A consortium led by Genesis Analytics has been appointed to lead a project that plans to build hostels for 34,040 students in partnership with the private sector to alleviate the accommodation crisis at five Kenyan universities and colleges.
Rapid expansion of academic programmes in Kenya has put institutions of higher learning — currently admitting nearly 70,000 new students a year — under immense pressure to provide additional accommodation space.
The Kenyan Treasury’s Infrastructure Finance and Public-Private Partnership Unit (IFPPP) said the consortium would undertake a 18-month long comprehensive feasibility study on the commercial and technical viability on the five projects to be implemented at Moi University, Embu University College, Egerton University, South-Eastern Kenya University (SEKU) and Kenya Technical Trainers College (KTTC).
The IFPPP is a World Bank-funded credit facility that promotes increased, sustained private investment in the Kenyan infrastructure over an extended period of time to improve the enabling environment to generate a pipeline of bankable PPP projects. The universities are aiming to retain the services of private sector developers to develop, operate and maintain five separate university hostels.
Through the development of adequate residence the government of Kenya aims to improve the success of higher education institutions in line with its Strategic Vision 2030, which obligates universities to meet the increasing demand for higher education and to improve the welfare of students. This project aims to assist in reaching this goal by addressing the shortage of residences.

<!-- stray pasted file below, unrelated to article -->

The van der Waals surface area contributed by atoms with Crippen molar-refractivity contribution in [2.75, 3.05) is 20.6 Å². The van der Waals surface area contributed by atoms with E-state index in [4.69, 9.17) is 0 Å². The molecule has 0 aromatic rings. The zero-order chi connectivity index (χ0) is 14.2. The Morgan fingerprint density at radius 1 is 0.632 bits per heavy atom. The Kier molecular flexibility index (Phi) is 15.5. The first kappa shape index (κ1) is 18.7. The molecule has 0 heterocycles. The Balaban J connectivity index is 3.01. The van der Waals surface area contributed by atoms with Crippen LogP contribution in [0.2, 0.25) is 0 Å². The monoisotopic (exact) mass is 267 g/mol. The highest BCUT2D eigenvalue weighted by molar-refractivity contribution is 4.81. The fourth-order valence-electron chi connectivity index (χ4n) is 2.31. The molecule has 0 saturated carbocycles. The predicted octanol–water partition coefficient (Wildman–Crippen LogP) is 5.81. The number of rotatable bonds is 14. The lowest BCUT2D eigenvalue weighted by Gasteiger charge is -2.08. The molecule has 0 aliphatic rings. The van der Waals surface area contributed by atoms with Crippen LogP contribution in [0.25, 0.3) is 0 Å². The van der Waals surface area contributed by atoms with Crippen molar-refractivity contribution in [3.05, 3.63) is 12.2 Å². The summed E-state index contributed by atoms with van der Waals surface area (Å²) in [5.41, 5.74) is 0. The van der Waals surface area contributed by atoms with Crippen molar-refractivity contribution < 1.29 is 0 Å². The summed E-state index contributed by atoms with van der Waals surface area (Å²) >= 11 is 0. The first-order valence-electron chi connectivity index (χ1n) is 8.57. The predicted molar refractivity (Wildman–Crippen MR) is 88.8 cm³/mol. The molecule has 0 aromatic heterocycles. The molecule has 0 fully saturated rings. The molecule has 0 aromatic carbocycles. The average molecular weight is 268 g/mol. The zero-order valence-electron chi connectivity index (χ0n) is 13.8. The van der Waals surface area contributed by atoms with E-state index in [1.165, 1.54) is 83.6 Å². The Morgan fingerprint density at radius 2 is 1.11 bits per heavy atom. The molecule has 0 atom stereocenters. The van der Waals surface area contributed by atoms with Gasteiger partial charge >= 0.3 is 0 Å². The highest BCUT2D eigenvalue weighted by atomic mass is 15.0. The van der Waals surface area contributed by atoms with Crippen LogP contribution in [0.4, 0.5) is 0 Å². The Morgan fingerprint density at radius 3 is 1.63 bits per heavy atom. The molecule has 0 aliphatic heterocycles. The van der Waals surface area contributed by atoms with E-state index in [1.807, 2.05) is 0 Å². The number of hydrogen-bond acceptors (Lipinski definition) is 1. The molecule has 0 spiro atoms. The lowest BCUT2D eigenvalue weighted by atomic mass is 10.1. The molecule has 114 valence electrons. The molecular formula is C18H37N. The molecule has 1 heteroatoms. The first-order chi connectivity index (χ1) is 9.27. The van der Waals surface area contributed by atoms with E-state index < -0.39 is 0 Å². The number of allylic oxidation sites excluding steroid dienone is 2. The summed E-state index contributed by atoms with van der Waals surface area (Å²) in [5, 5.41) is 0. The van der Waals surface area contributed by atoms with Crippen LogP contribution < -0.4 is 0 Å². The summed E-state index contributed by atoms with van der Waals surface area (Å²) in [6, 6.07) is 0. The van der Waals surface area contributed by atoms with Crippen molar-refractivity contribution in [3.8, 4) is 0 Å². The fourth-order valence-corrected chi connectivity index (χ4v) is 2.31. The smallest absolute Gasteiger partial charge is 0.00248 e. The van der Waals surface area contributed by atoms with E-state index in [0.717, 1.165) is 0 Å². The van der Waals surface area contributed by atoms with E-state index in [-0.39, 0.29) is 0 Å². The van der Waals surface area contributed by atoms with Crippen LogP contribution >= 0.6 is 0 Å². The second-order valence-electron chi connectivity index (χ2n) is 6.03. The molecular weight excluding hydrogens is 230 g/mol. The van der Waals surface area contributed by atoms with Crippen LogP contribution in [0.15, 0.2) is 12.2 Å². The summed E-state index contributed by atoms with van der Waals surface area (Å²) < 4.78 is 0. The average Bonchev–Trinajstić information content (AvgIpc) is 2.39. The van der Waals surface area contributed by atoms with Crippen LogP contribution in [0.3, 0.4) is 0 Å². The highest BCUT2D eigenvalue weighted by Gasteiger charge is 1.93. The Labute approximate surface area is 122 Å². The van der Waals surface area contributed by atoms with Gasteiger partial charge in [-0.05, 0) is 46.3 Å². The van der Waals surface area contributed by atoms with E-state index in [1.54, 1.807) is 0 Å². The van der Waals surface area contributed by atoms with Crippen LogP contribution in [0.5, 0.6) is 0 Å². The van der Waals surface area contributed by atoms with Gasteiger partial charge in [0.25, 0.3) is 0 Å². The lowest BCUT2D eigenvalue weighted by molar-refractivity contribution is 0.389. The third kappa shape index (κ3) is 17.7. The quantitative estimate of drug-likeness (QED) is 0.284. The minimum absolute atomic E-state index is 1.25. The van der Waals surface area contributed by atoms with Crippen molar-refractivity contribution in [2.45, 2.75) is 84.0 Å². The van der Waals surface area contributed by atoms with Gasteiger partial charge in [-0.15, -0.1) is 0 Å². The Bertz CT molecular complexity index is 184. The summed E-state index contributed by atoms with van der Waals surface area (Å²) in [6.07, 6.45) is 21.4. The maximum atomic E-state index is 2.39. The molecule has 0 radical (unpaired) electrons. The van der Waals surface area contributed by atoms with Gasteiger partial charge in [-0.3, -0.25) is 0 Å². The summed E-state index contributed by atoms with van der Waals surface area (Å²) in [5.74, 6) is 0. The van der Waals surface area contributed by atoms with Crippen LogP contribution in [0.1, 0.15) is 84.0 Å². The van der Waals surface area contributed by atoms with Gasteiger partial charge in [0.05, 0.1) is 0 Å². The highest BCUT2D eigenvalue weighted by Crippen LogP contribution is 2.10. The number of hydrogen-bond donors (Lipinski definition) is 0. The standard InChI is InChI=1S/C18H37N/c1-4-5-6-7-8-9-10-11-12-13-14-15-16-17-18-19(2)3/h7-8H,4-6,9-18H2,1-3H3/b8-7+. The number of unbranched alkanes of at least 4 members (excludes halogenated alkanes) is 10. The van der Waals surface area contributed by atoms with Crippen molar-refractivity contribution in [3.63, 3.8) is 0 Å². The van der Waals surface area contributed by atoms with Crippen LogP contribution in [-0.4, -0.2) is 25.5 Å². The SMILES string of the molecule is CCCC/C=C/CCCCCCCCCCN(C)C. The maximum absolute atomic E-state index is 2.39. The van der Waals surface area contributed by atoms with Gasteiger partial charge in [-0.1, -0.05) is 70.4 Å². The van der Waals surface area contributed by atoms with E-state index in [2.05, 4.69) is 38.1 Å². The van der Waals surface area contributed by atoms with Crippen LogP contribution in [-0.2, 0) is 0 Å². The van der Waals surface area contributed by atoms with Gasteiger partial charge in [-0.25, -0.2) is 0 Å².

Each of the hostels proposed is unique, and will therefore be subject to an individual feasibility assessment to provide a preferred technical solution option and recommend a procurement option between public sector procurement and private sector participation, based on the principles of value for money, affordability, and effective risk transfer. The Genesis consortium will also assist in the planning of a bidding process and input in the evaluation of proposals received. The project will close after support and detailed guidance to the Kenyan government during the negotiation process.
Genesis consortium consists of India-based CRISIL Infrastructure Advisory and Kenya-based Lexicon +ion (architects), MMC Africa (legal advisory), PKF (local financial support), Lloyd Masika (facilities management) ad Tandem & Stark (quantity surveyors).
Genesis project manager Joel Barnor said: “We are aware that the successful completion of this assignment relies strongly on our ability to leverage local expertise and knowledge of this sector. Genesis/CRISIL have therefore also partnered with a number of Kenyan based firms that with the requisite technical skills and local contextual experience to augment the international strength of the consortium leads and ensure that the consortium delivers an exceptional project that is fit for the local context.”
Genesis Analytics, an economics-based consultancy firm in Johannesburg, has recently opened an office in Nairobi. It is headed by Betty Maina, who is the local point of contact for engagement on the project.